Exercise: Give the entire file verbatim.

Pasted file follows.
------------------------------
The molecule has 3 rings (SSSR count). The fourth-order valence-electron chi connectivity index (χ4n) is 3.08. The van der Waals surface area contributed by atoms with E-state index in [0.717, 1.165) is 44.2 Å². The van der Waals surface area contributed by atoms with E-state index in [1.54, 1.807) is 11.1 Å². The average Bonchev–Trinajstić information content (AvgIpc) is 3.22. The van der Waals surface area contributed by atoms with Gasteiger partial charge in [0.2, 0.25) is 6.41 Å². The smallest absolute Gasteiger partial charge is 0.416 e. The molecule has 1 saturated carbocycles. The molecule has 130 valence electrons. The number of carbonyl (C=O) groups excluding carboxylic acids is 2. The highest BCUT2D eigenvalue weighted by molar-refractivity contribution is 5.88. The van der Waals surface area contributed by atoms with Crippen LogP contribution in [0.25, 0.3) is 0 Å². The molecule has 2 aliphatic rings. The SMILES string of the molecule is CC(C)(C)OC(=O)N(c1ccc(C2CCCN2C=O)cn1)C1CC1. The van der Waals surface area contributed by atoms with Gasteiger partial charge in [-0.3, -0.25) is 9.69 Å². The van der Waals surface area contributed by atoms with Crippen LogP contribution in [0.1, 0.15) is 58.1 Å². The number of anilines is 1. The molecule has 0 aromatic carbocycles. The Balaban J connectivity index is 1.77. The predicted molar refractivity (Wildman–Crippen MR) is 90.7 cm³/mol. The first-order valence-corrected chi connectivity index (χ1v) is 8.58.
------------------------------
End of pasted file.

The molecule has 3 rings (SSSR count). The fourth-order valence-electron chi connectivity index (χ4n) is 3.08. The van der Waals surface area contributed by atoms with E-state index in [0.717, 1.165) is 44.2 Å². The van der Waals surface area contributed by atoms with E-state index in [1.54, 1.807) is 11.1 Å². The average Bonchev–Trinajstić information content (AvgIpc) is 3.22. The van der Waals surface area contributed by atoms with Gasteiger partial charge in [0.2, 0.25) is 6.41 Å². The smallest absolute Gasteiger partial charge is 0.416 e. The molecule has 1 saturated carbocycles. The molecule has 130 valence electrons. The number of carbonyl (C=O) groups excluding carboxylic acids is 2. The highest BCUT2D eigenvalue weighted by molar-refractivity contribution is 5.88. The van der Waals surface area contributed by atoms with Crippen LogP contribution in [0.25, 0.3) is 0 Å². The molecule has 2 aliphatic rings. The SMILES string of the molecule is CC(C)(C)OC(=O)N(c1ccc(C2CCCN2C=O)cn1)C1CC1. The van der Waals surface area contributed by atoms with Gasteiger partial charge in [-0.3, -0.25) is 9.69 Å². The van der Waals surface area contributed by atoms with Crippen LogP contribution in [0.1, 0.15) is 58.1 Å². The number of anilines is 1. The molecule has 0 aromatic carbocycles. The Balaban J connectivity index is 1.77. The predicted molar refractivity (Wildman–Crippen MR) is 90.7 cm³/mol. The first-order valence-corrected chi connectivity index (χ1v) is 8.58.